Yanks 8, Rangers 2By
On the heels of a victory stolen, the Yanks fired back against the always vulnerable Texas Rangers, beating up on Mike Wood en route to a 8-2 win. It was a great game to watch — we got solid starting pitching and some life out of the bats. Combining those will lead to wins nine times out of 10, making me a bit more optimistic about the rest of the season. Unfortunately, we have precious few games left against the Rangers.
Before I jump into the main points of the game, let it be said that the scorers screwed Matsui. Third inning, runners on first and second, two out, Matsui up with the score tied at one. After being issued two balls, he laid into one and drove it to right-center. Jerry Hairston (who, in addition to being named in the most recent HGH scandal, cannot play center field) raced over to make a play, but wasn’t able to get there in time. Instead of giving Matsui a triple, they scored it an error on Hairston. I really don’t know what the scorers were thinking. The play was basically right in front of me, and I just assumed it was a triple. The box score says differently. I think they’re wrong. Am I?
Finally, Dougie-do-nothing is doing something! He continued his hot streak — obviously caused by this image — knocking two singles and driving in Jorge with a sac fly. He’s hurdled the Mendoza line (though, to be fair, he did that Monday with his two doubles), and maybe, just maybe he can reach the levels at which he hit last year. However, since he’s done so well while we’ve been bashing him, my official statement is, “Doug, you suck. You have no place on this team. Go back to the Red Sox.”
If Dougie ceases being an automatic out, the possibilities open up. Instead of carrying two first baseman and a DH who, if he was to play the field, can only play first base, why don’t we make one of those our backup catcher and backup first baseman. Come on: I know most of you thought of that at least once. It makes complete sense. Think of the drop-off the Yanks have when Nieves catches. You go from having a .350 hitter with power in the lineup to having a .000 hitter who tries to pull pitches that are six inches off the outside edge. At least with Phelps you have a .260 hitter (figure that’s where his mean will be) with power. Yeah, he’s no defensive gem, but it’s not like Nieves is Pudge back there. That opens up another outfield spot, allowing Joe more flexibility to give Damon and Abreu a few days off.
Of course, the key to the past week has been the improved starting pitching. Pettitte kept it going, pitching seven innings of one-run ball. He ran into trouble a couple of times, but it didn’t end up mattering. Hell, he put Hank Blalock on three times and didn’t allow him to score. These are the outings we need from Pettitte, especially on days after a loss (which has always been his forte).
Scotty Proctor got some work in before his suspension goes into effect, obviously a good move. If he ends up serving it in the next two days, I might have considered pitching him the eighth and the ninth, but I’m not going to bash Torre over that. I am, however, going to question the use of Henn — and the warming up of Bruney — in the ninth. I guess Luis Vizcaino is in the dog house, because that situation had his name written all over it. With a 7-run lead and facing the bottom of the order, don’t you want to give your worst reliever some work? You know, instead of using Henn, who could be valuable tomorrow. There’s no way Mussina goes more than six innings, and if he goes five, the Yanks are going to need some bullpen work. Henn is a guy who can give you two innings in the bridge to Mariano. I certainly hope this doesn’t mean that Viz is in tonight’s plans, especially in a tighter game; we all saw what he did last time against the Rangers.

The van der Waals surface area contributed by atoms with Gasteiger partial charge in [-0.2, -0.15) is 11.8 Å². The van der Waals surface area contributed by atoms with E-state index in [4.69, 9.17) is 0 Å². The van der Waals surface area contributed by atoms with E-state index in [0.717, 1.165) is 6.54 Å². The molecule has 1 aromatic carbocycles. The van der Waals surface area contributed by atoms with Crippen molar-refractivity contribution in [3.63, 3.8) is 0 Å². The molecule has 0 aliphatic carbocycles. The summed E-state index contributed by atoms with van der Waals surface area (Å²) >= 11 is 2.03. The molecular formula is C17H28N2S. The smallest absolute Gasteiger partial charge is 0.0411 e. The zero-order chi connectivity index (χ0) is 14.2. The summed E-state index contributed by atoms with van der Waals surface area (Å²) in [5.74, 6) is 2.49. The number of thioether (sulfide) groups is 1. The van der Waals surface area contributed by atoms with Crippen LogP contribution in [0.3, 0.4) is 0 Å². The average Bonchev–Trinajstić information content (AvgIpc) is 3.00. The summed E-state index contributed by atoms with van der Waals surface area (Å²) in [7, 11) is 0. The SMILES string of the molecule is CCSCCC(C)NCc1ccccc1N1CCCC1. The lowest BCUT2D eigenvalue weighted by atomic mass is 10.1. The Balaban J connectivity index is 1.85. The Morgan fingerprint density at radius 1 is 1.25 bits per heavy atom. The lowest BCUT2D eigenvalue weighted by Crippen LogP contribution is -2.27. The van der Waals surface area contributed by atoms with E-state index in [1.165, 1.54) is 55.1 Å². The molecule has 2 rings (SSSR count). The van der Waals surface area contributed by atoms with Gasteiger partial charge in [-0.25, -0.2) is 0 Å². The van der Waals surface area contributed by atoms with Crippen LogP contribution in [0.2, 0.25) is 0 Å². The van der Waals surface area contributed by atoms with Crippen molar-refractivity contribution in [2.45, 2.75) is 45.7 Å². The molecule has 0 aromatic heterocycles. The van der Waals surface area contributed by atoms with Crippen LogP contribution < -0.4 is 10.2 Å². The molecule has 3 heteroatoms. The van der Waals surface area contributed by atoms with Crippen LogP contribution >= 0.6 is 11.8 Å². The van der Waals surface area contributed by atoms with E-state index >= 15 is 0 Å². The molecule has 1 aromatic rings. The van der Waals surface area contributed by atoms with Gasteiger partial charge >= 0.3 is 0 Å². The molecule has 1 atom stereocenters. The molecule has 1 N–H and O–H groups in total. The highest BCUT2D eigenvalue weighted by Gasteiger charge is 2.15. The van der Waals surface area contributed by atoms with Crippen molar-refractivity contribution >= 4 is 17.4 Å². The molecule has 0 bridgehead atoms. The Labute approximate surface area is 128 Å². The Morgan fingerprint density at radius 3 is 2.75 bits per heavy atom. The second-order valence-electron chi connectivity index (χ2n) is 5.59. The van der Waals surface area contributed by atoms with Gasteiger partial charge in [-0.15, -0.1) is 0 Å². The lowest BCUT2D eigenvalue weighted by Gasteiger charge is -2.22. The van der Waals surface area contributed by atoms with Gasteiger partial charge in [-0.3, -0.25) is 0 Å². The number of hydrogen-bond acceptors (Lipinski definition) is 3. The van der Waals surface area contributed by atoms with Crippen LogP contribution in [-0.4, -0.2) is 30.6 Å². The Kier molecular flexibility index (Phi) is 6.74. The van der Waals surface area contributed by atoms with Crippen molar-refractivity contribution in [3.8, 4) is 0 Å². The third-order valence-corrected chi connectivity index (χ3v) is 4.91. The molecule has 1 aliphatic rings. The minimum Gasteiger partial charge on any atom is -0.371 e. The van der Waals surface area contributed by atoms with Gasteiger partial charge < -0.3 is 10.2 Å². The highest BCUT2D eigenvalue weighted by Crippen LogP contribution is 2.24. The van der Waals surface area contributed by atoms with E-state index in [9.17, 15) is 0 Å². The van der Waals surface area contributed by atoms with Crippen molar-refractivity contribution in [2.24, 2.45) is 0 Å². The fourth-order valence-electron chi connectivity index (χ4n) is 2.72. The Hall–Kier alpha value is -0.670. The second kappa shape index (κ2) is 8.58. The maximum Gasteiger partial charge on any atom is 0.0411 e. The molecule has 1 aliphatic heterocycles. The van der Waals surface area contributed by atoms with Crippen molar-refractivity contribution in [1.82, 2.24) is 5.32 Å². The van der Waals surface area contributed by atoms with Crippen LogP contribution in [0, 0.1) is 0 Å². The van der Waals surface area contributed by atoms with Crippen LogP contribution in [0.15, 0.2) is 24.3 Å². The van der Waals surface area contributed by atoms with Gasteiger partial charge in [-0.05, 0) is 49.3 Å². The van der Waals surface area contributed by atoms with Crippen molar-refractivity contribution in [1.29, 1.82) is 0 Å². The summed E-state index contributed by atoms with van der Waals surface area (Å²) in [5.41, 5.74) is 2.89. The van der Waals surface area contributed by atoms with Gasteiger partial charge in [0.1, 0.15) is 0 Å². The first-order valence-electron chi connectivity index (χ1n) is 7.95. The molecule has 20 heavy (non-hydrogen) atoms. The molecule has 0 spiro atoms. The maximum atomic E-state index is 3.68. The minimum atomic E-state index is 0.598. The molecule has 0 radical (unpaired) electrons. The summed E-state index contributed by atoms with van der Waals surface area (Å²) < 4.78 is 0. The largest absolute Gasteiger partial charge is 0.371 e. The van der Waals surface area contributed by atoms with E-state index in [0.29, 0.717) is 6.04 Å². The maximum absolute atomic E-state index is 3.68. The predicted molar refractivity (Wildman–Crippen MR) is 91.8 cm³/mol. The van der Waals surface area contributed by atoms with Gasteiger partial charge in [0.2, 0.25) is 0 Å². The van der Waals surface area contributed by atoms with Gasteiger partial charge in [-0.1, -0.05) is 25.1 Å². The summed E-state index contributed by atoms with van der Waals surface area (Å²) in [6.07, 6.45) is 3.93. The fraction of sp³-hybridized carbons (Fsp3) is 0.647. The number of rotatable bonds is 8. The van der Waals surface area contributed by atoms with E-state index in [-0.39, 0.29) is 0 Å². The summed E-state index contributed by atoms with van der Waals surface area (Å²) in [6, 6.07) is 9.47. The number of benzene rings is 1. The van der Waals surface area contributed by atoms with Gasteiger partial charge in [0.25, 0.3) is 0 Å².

Finally, I need some help with a little experiment. We know Bobby Abreu is mired in an enormous slump, which has caused many fans to turn on him. At this point, he’s gone beyond the point of most players’ slumps. This leads me to believe that there’s something else going on. I focused exclusively on Bobby’s front leg last night during his final at bat, and saw something peculiar. Before the first pitch, he bobbed his leg in rhythm, and took am emphatic step when the pitch is delivered. On the next pitch, his leg was almost to the point of being jittery, rather than being a timing mechanism. He still took his step, and it was pretty normal looking. On the next pitch, his leg’s rhythm was basically non-existent. It didn’t even look like he took a step on a pitch he took for a ball. Next pitch, same non-rhythm, same lack of a step as he struck out.
Has anyone else noticed this? Better yet, does anyone have MLB.tv and want to go back and look at some of his at bats? If you watch Alex, he keeps his pre-pitch bat movement in a steady rhythm. Same with Matsui. But it looks like Bobby loses focus as his at bat wears on. This makes sense when you look back at his single, which was on the fourth pitch of the at bat and was kind of a slap, rather than a drive. Maybe we should be getting him tested for ADD?
Mike Mussina vs. Robinson Tejada tonight. Let’s hope Moose can go six this time. By the way, if you haven’t yet, check out Mike ripping Bill Simmons. WARNING: If you’re a Sox fan, don’t read it; you’ll likely get your panties in a bunch. Or worse, sand in your vagina.